Linux pwd command

About pwd

Print the name of the working directory.

Note: This document covers the standalone program, /bin/pwd. Its default behavior is slightly different than the builtin pwd command that is included in your shell. If you are using the bash shell, you can determine which pwd is the default with the type command:

type pwd
pwd is a shell builtin

To specify that you want to run the standalone program instead of the shell builtin, use its complete path in the command, i.e., run it like this:



pwd prints the full pathname of the current working directory.

pwd syntax

pwd [OPTION]...


If the environment variable PWD contains an absolute name of the current directory with no "." or ".." components, then output those contents, even if they contain symbolic links. Otherwise, fall back to default (-P) behavior.
Print a fully resolved name for the current directory, in which all components of the name are actual directory names, and not symbolic links.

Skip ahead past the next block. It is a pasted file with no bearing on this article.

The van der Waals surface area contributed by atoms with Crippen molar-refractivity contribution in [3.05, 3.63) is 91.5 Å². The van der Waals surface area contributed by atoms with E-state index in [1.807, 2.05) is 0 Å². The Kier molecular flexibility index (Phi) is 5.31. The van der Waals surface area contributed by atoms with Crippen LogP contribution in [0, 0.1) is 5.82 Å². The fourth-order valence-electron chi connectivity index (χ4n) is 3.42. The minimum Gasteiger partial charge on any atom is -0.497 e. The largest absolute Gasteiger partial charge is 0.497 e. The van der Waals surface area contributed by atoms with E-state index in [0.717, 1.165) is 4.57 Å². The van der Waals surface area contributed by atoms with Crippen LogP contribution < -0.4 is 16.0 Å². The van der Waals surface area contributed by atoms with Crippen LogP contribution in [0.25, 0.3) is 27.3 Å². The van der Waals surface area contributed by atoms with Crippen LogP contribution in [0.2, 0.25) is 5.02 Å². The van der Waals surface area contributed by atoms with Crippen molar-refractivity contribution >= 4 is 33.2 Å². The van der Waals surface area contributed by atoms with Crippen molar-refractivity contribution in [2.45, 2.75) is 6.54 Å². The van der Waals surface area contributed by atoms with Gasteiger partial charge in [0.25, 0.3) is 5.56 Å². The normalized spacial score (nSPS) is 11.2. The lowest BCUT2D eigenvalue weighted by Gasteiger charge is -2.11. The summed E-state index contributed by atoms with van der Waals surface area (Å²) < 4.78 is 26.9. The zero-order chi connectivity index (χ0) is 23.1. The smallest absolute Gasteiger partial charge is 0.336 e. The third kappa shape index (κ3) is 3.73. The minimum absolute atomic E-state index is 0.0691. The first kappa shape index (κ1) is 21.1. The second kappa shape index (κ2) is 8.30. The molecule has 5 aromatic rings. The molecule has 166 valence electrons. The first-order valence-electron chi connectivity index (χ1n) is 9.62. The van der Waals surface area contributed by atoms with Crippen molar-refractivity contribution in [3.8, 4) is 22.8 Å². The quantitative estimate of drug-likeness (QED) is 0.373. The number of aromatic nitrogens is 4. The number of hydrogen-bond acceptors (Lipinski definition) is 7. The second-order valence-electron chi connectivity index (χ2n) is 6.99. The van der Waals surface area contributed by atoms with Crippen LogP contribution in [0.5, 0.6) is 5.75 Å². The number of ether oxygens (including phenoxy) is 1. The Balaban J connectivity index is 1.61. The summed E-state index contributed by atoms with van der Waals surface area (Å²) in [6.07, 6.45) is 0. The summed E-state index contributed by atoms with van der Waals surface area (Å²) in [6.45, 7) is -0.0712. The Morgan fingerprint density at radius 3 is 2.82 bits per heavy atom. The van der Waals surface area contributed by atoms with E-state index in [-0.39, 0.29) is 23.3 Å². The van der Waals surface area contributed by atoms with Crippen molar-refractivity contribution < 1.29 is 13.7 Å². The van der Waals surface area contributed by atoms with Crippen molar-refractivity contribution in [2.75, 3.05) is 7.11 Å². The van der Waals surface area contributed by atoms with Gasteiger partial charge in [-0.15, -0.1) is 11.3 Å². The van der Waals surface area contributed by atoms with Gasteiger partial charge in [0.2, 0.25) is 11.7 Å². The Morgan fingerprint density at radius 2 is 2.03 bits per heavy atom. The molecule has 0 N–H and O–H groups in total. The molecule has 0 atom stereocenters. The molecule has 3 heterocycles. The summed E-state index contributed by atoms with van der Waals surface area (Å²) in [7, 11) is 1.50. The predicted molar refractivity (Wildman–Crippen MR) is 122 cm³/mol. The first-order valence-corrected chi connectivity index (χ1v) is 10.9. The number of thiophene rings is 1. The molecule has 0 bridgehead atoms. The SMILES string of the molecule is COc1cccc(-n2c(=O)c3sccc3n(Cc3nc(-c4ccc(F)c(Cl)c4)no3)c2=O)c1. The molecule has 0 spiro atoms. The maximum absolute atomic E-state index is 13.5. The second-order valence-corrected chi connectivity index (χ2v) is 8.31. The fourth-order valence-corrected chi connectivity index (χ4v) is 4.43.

--help Display a help message, and exit.
--version Display version information, and exit.

pwd examples


Print the name of the working directory. If any of the subdirectories in the path are symbolic links, and you used the symlink names when changing to the directory, the symlink names are printed. Example output:

pwd -P

Print the name of the working directory, using the actual names of the directory components, even if their symlink names were used when changing to the directory. Example output:


cd — Change the working directory.
readlink — Print the value of a symbolic link or canonical file name.


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